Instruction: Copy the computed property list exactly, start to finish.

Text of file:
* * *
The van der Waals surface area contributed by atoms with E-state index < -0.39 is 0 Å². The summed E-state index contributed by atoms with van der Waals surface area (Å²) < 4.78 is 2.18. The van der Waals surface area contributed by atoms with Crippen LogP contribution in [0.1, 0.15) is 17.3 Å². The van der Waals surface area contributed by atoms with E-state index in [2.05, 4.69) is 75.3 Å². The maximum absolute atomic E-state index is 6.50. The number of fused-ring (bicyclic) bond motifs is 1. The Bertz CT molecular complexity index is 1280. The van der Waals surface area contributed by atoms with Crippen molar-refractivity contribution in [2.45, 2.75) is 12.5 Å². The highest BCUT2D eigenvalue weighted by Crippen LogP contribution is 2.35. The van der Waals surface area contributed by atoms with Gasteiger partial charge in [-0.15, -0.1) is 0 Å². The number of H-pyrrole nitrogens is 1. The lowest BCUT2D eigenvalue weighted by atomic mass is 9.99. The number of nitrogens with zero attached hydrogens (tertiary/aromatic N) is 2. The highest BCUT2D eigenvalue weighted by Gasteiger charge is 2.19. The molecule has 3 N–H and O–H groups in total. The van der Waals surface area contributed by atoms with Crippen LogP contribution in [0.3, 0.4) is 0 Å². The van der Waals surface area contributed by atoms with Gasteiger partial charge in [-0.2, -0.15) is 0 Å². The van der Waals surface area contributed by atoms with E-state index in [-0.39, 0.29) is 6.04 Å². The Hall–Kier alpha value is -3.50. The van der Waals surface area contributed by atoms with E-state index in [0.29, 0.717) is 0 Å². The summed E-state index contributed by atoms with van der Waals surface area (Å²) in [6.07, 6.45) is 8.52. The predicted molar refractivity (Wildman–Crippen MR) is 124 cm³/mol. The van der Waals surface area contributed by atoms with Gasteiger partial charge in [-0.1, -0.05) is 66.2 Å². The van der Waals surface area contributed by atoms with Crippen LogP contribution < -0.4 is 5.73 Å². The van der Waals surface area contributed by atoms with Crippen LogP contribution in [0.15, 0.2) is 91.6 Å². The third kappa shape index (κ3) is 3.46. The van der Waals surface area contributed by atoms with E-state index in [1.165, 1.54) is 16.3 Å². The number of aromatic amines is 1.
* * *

The van der Waals surface area contributed by atoms with E-state index < -0.39 is 0 Å². The summed E-state index contributed by atoms with van der Waals surface area (Å²) < 4.78 is 2.18. The van der Waals surface area contributed by atoms with Crippen LogP contribution in [0.1, 0.15) is 17.3 Å². The van der Waals surface area contributed by atoms with E-state index in [2.05, 4.69) is 75.3 Å². The maximum absolute atomic E-state index is 6.50. The number of fused-ring (bicyclic) bond motifs is 1. The Bertz CT molecular complexity index is 1280. The van der Waals surface area contributed by atoms with Crippen molar-refractivity contribution in [2.45, 2.75) is 12.5 Å². The highest BCUT2D eigenvalue weighted by Crippen LogP contribution is 2.35. The van der Waals surface area contributed by atoms with Gasteiger partial charge in [-0.15, -0.1) is 0 Å². The number of H-pyrrole nitrogens is 1. The lowest BCUT2D eigenvalue weighted by atomic mass is 9.99. The number of nitrogens with zero attached hydrogens (tertiary/aromatic N) is 2. The highest BCUT2D eigenvalue weighted by Gasteiger charge is 2.19. The molecule has 3 N–H and O–H groups in total. The van der Waals surface area contributed by atoms with Crippen LogP contribution in [0.3, 0.4) is 0 Å². The van der Waals surface area contributed by atoms with Gasteiger partial charge in [-0.2, -0.15) is 0 Å². The van der Waals surface area contributed by atoms with E-state index in [-0.39, 0.29) is 6.04 Å². The Hall–Kier alpha value is -3.50. The van der Waals surface area contributed by atoms with E-state index in [0.29, 0.717) is 0 Å². The summed E-state index contributed by atoms with van der Waals surface area (Å²) in [6.07, 6.45) is 8.52. The predicted molar refractivity (Wildman–Crippen MR) is 124 cm³/mol. The van der Waals surface area contributed by atoms with Gasteiger partial charge in [-0.1, -0.05) is 66.2 Å². The van der Waals surface area contributed by atoms with Crippen LogP contribution < -0.4 is 5.73 Å². The van der Waals surface area contributed by atoms with Crippen LogP contribution in [0.15, 0.2) is 91.6 Å². The third kappa shape index (κ3) is 3.46. The van der Waals surface area contributed by atoms with E-state index in [1.165, 1.54) is 16.3 Å². The number of aromatic amines is 1.